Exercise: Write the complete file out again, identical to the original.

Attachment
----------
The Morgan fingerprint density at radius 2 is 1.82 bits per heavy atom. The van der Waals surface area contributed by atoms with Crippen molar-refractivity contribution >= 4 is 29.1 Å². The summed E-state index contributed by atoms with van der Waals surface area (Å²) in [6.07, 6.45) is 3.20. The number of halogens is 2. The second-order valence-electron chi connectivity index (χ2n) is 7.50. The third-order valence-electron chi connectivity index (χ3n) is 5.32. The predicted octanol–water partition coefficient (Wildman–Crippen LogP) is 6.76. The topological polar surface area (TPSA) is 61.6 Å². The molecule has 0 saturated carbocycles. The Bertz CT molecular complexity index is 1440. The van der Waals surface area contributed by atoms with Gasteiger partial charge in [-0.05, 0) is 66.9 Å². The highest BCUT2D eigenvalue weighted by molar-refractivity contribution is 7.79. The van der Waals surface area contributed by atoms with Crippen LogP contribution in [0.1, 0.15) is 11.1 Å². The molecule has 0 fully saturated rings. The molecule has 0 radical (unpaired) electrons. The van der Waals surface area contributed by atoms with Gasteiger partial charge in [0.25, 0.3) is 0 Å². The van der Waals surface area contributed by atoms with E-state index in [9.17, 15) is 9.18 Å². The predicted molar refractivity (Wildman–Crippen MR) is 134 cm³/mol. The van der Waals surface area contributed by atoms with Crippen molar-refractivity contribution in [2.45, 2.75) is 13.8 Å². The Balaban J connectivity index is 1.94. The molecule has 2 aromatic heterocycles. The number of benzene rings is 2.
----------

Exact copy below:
The Morgan fingerprint density at radius 2 is 1.82 bits per heavy atom. The van der Waals surface area contributed by atoms with Crippen molar-refractivity contribution >= 4 is 29.1 Å². The summed E-state index contributed by atoms with van der Waals surface area (Å²) in [6.07, 6.45) is 3.20. The number of halogens is 2. The second-order valence-electron chi connectivity index (χ2n) is 7.50. The third-order valence-electron chi connectivity index (χ3n) is 5.32. The predicted octanol–water partition coefficient (Wildman–Crippen LogP) is 6.76. The topological polar surface area (TPSA) is 61.6 Å². The molecule has 0 saturated carbocycles. The Bertz CT molecular complexity index is 1440. The van der Waals surface area contributed by atoms with Gasteiger partial charge in [-0.05, 0) is 66.9 Å². The highest BCUT2D eigenvalue weighted by molar-refractivity contribution is 7.79. The van der Waals surface area contributed by atoms with Crippen LogP contribution in [0.1, 0.15) is 11.1 Å². The molecule has 0 fully saturated rings. The molecule has 0 radical (unpaired) electrons. The van der Waals surface area contributed by atoms with Gasteiger partial charge in [0.25, 0.3) is 0 Å². The van der Waals surface area contributed by atoms with E-state index in [9.17, 15) is 9.18 Å². The predicted molar refractivity (Wildman–Crippen MR) is 134 cm³/mol. The van der Waals surface area contributed by atoms with Crippen molar-refractivity contribution in [2.45, 2.75) is 13.8 Å². The Balaban J connectivity index is 1.94. The molecule has 2 aromatic heterocycles. The number of benzene rings is 2.